Popular Assembly [Gonzalo ABELLA]

Political pressure groups and leaders

B'nai Brith
Catholic Church
Chamber of Commerce and Export of Agriproducts
Chamber of Industries (manufacturer's association)
Exporters Union of Uruguay
National Chamber of Commerce and Services
PIT/CNT (powerful federation of Uruguayan Unions - umbrella labor organization)
Rural Association of Uruguay (rancher's association)
Uruguayan Network of Political Women
other: students

International organization participation

CAN (associate), CD, CELAC, FAO, G-77, IADB, IAEA, IBRD, ICAO, ICC (national committees), ICCt, ICRM, IDA, IFAD, IFC, IFRCS, IHO, ILO, IMF, IMO, Interpol, IOC, IOM, IPU, ISO, ITSO, ITU, LAES, LAIA, Mercosur, MIGA, MINUSTAH, MONUSCO, NAM (observer), OAS, OIF (observer), OPANAL, OPCW, Pacific Alliance (observer), PCA, SICA (observer), UN, UNASUR, UNCTAD, UNESCO, UNIDO, Union Latina, UNMOGIP, UNOCI, UNWTO, UPU, WCO, WFTU (NGOs), WHO, WIPO, WMO, WTO

Diplomatic representation in the US

chief of mission: Ambassador Carlos Alberto GIANELLI Derois (since 23 July 2015)
chancery: 1913 I Street NW, Washington, DC 20006
telephone: [1] (202) 331-1313
FAX: [1] (202) 331-8142
consulate(s) general: Chicago, Los Angeles, Miami, New York

Diplomatic representation from the US

chief of mission: Ambassador (vacant); Charge d'Affaires Brad FREDEN (since 10 December 2014)
embassy: Lauro Muller 1776, Montevideo 11200
mailing address: APO AA 34035
telephone: [598] (2) 1770-2000
FAX: [598] (2) 1770-2128

Flag description

nine equal horizontal stripes of white (top and bottom) alternating with blue; a white square in the upper hoist-side corner with a yellow sun bearing a human face known as the Sun of May with 16 rays that alternate between triangular and wavy; the stripes represent the nine original departments of Uruguay; the sun symbol evokes the legend of the sun breaking through the clouds on 25 May 1810 as independence was first declared from Spain (Uruguay subsequently won its independence from Brazil); the sun features are said to represent those of Inti, the Inca god of the sun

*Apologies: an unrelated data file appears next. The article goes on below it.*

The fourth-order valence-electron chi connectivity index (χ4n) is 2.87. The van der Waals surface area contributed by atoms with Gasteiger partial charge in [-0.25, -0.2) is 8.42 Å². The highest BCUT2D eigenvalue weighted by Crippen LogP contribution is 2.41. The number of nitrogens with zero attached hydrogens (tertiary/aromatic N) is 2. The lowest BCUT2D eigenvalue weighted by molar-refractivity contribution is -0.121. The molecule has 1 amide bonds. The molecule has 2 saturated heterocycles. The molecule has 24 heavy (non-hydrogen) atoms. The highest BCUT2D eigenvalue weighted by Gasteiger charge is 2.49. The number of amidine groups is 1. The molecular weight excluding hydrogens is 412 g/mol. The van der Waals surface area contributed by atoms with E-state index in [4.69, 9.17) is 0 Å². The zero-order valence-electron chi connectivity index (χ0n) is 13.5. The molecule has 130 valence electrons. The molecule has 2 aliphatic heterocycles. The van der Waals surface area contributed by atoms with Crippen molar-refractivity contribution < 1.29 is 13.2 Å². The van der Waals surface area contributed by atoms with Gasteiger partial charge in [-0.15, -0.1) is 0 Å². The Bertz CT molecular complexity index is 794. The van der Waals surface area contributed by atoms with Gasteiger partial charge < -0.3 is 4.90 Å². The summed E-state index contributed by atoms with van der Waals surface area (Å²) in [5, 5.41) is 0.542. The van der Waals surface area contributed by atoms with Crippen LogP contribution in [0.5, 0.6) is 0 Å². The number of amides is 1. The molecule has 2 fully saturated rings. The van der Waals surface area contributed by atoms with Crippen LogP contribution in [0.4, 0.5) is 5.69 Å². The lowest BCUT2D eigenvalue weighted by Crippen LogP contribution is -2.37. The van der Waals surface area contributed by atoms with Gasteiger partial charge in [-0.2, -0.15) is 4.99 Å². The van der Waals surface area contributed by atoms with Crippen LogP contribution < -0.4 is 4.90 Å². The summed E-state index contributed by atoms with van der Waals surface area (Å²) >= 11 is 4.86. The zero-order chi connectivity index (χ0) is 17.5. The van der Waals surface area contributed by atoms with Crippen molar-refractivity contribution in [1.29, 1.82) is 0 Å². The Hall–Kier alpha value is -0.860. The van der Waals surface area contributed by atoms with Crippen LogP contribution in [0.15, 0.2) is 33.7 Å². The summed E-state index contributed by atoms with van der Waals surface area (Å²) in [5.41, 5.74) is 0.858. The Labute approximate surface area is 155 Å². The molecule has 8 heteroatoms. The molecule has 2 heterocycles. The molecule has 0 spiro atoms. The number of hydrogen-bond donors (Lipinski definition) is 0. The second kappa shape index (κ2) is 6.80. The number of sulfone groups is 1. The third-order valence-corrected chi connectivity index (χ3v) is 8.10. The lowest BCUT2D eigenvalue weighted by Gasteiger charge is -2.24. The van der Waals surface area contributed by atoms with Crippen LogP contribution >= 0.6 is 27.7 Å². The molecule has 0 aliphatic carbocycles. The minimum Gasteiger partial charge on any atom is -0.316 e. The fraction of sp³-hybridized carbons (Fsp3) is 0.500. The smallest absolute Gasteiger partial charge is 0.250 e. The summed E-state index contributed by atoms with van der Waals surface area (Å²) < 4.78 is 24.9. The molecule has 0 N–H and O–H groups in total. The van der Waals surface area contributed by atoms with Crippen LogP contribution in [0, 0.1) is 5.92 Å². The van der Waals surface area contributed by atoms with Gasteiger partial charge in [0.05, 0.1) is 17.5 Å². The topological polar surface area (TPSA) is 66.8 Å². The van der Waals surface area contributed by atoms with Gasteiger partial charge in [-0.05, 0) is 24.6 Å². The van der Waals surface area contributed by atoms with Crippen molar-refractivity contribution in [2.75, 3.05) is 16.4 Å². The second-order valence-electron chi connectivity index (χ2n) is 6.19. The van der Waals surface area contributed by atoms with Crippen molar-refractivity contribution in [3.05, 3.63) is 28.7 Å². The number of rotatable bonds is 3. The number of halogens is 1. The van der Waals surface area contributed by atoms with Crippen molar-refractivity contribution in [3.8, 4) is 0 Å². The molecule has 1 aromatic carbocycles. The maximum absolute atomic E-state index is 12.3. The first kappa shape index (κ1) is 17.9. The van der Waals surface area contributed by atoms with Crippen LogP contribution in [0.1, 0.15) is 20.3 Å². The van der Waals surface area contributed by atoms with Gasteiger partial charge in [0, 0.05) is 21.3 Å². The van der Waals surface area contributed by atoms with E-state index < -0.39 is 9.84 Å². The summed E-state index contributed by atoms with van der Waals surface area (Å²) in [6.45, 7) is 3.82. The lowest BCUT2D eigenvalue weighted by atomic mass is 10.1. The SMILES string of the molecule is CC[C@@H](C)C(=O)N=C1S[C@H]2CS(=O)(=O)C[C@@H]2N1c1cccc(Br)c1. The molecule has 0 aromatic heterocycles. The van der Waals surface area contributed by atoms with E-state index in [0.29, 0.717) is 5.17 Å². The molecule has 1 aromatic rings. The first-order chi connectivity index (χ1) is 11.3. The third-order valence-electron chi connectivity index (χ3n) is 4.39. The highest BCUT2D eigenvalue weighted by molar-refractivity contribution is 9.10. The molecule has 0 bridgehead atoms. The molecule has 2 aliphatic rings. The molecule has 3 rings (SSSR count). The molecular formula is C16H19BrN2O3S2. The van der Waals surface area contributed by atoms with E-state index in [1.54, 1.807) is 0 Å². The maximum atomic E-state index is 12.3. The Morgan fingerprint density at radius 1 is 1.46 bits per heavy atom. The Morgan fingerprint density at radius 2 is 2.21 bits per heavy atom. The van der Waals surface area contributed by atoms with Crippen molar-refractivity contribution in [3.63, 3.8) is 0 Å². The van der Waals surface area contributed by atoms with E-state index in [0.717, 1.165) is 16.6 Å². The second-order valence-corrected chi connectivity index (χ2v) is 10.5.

note: the banner was inspired by the national colors of Argentina and by the design of the US flag

National symbol(s)

Sun of May (a sun-with-face symbol); national colors: blue, white, yellow

National anthem

name: "Himno Nacional" (National Anthem of Uruguay)
lyrics/music: Francisco Esteban ACUNA de Figueroa/Francisco Jose DEBALI
note: adopted 1848; the anthem is also known as "Orientales, la Patria o la tumba!" ("Uruguayans, the Fatherland or Death!"); it is the world's longest national anthem in terms of music (105 bars; almost five minutes); generally only the first verse and chorus are sung


Economy - overview

Uruguay has a free market economy characterized by an export-oriented agricultural sector, a well-educated workforce, and high levels of social spending. Uruguay has sought to expand trade within the Common Market of the South (Mercosur) and with non-Merc

Following financial difficulties in the late 1990s and early 2000s, Uruguay's economic growth averaged 8% annually during the period 2004-08. The 2008-09 global financial crisis put a brake on Uruguay's vigorous growth, which decelerated to 2.6% in 2009.

GDP (purchasing power parity)

$73.93 billion (2016 est.)
$73.86 billion (2015 est.)
$73.14 billion (2014 est.)
note: data are in 2016 dollars

GDP (official exchange rate)

$54.37 billion (2015 est.)

GDP - real growth rate

0.1% (2016 est.)
1% (2015 est.)
3.2% (2014 est.)

GDP - per capita (PPP)

$21,600 (2016 est.)
$21,600 (2015 est.)
$21,500 (2014 est.)
note: data are in 2016 dollars

Gross national saving

17.1% of GDP (2016 est.)
16.3% of GDP (2015 est.)
16.7% of GDP (2014 est.)

GDP - composition, by end use

household consumption: 67.2%
government consumption: 14.2%
investment in fixed capital: 19.3%
investment in inventories: -0.2%
exports of goods and services: 22%
imports of goods and services: -22.5% (2016 est.)

GDP - composition, by sector of origin

agriculture: 6.3%
industry: 26.1%
services: 67.6% (2016 est.)

Agriculture - products

soybeans, rice, wheat; beef, dairy products; fish; lumber, cellulose